1976 Harper ’ s Weekly 26 Jan 19 cKS, If the pecan pie at the family reunion was delicious, people . . proclaimed, ” This pie is absolutely larapin.
1986 Pederson LAGS Concordance , 1 inf, nwLA, Larruping—really good; 1 inf, cwFL, Larruping good.
2 By ext: see quot. Cf larrup n 2
c1968 DARE FW Addit swOK, Larruping —Too sweet to be good eating; cloying.
(Oxford English Dictionary)
larrup, v. and intr.
dial. and colloq. 
trans. To beat, flog, thrash. Hence larruping vbl. n.
1823 MOOR Suffolk Wds. 208 Larrup, to beatsimilar to lace, lather [etc.].
1824 PEAKE Amer. Abr. I. i, I’ll larrup you till you can’t stand.
a1825 JENNINGS Observ. Dial. W. Eng. 53 To Lirrop, to beat. This is said to be a corruption of the sea term, lee-rope.
a1825 FORBY Voc. E. Anglia, Larrup.
1829 FONBLANQUE Eng. under 7 Administr. (1837) I. 246 Is this a land of liberty, where a man can’t larrop his own nigger?
Wright American Fiction, 1851-1875
by Anonymous
Boston, MA: J. French, Redding
Pg. 62:
“Here, Armbus,” said the boys together; “here’s the man you give that thunderin’ larrupin’ to, t’other night.” 
Google Books
The War-Trail; Or, The Hunt of the Wild Horse
by Captain Mayne Reid
London: J. and C. Brown
Pg. 116:
“I met the pedlar shortly arter, and gin him sech a larrupin as laid him up for a month;...” 
Google Books
Figs and Thistles: A Romance of the Western Reserve
by Albion Winegar Tourgee
New York, NY: Fords, Howard, & Hulbert
Pg. 43:
“He used to hide there when he was afraid of a larrupin’ below stairs, you know, Deacon;...”
Google Books
Nights with Uncle Remus
by Joel Chandler Harris
Boston, MA: Houghton, Mifflin and Co.
Pg. 13:
“I’m gwine ter take you en gin you a larrupin’,’ sezee, ‘en den I’m gwine ter skin you en nail yo’ hide on de stable do’,’ sezee; en den ter make sho dat you git de right kinder larrupin’, I’ll des step up ter de house,’ sezee.”
Google Books
The Land of Last Chance
by George Washington Ogden
Chicago, IL: A. C. McClurg & Co.
Pg. 276:
“I got this larrupin’ tonight because I wouldn’t give it over to that crowd from Texas.”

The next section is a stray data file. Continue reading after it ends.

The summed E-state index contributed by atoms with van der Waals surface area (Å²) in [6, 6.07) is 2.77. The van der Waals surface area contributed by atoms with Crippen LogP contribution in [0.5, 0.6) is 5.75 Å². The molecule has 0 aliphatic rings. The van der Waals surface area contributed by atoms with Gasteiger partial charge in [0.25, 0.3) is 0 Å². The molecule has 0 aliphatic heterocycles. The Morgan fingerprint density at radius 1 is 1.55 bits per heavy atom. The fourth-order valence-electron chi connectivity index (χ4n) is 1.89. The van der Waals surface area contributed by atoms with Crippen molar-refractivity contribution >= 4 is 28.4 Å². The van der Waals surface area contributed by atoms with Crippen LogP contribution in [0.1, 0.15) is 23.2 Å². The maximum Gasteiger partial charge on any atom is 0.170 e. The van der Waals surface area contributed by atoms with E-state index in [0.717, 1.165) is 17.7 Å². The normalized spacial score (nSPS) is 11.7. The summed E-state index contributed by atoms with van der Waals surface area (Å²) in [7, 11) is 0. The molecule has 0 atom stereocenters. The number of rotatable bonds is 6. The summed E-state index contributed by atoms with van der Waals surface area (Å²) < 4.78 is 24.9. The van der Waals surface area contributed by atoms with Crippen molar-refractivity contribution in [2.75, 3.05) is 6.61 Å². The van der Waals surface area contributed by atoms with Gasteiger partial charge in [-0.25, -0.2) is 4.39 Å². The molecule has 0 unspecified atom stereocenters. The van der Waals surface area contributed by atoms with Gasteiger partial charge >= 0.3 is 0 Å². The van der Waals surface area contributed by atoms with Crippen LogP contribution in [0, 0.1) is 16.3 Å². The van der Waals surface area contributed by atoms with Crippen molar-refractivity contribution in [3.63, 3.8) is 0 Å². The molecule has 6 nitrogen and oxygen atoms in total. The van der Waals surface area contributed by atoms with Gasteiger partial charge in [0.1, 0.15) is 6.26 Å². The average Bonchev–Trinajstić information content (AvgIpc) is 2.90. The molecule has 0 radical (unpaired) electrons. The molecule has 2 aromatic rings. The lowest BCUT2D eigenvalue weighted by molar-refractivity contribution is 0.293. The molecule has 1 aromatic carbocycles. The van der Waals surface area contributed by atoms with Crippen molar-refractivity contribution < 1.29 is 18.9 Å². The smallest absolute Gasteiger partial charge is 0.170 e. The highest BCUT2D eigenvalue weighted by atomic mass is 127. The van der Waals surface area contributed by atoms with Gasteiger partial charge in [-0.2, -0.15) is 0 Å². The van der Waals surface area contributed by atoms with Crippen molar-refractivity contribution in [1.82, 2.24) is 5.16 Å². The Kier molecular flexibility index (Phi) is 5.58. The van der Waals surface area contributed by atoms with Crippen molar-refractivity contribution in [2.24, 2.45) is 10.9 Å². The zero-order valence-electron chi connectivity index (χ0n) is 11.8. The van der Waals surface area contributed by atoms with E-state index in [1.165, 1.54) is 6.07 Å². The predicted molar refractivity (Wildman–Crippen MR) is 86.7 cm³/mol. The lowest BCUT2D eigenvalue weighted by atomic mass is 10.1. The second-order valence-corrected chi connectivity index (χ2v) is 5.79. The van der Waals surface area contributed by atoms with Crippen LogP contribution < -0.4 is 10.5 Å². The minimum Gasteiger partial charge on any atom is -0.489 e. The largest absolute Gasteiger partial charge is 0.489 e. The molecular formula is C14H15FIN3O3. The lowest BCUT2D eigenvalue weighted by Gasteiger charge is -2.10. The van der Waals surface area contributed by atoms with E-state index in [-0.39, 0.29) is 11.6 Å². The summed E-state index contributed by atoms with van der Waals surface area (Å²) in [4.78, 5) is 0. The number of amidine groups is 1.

Google Books
Big Spring: The Casual Biography of a Prairie Town
by Shine Phillips
New York, NY: Prentice-Hall, Inc.
Pg. 156:
The thought of a large larrupin’ piece of barbecued beef cooked on the range, along with the inherited desire of man to get out his gun and kill something, usually…
Google Books
by Edna Ferber
Garden City, NY: Doubleday
Pg. 34:
Jett and the others they rout him out they make him fix them a mess of barbecued ribs and they eat it and Jett says it’s larrupin’ and what has he got in the barbecue sauce make it taste different.
Googel Books
Home to Texas
by Stanley Walker
New York, NY: Harper
Pg. 252:
...my wife makes tamales from the heads of hogs, a tedious process but the result, to my way of thinking, is excellent—indeed, as the old folks used to say, larrupin’.
Google Books
Texas Highways Cookbook
by Joanne Smith
Austin, TX: University of Texas Press
Larry Hodge’s Larrupin’ Pralines, 97
Texas Monthly (May 1997)
The sauce is sweet-sour and peppery, the banana pudding larruping good. 
Kinky Friedman’s Guide to Texas Etiquette:
Or, How to Get to Heaven or Hell Without Going Through Dallas-Fort Worth
by Kinky Friedman
New York, NY: Cliff Street Books
Pg. 53 (Texas Talk):
Words like “larruping,” “blue nothers,” and “pole-axed” leave non-Texans scratching their heads wondering if they should sit down or get out of the way.
Pg. 54:
“larrupin”—a few fingers tastier than finger-lickin’ good.
Google Groups: austin.food
Newsgroups: austin.food, dfw.eats, houston.eats, sat.food
From: “Jack Sloan”

Date: Thu, 30 May 2002 17:21:26 -0500
Local: Thurs, May 30 2002 5:21 pm
Subject: Re: Where is the best chili in Texas?
For real larrupin’  bbq pork, try the pork chop at Cooper’s in Llano. Have ‘em dip it in that thin vinagery sauce.

Posted by Barry Popik
Texas (Lone Star State Dictionary) • Saturday, February 02, 2008 • Permalink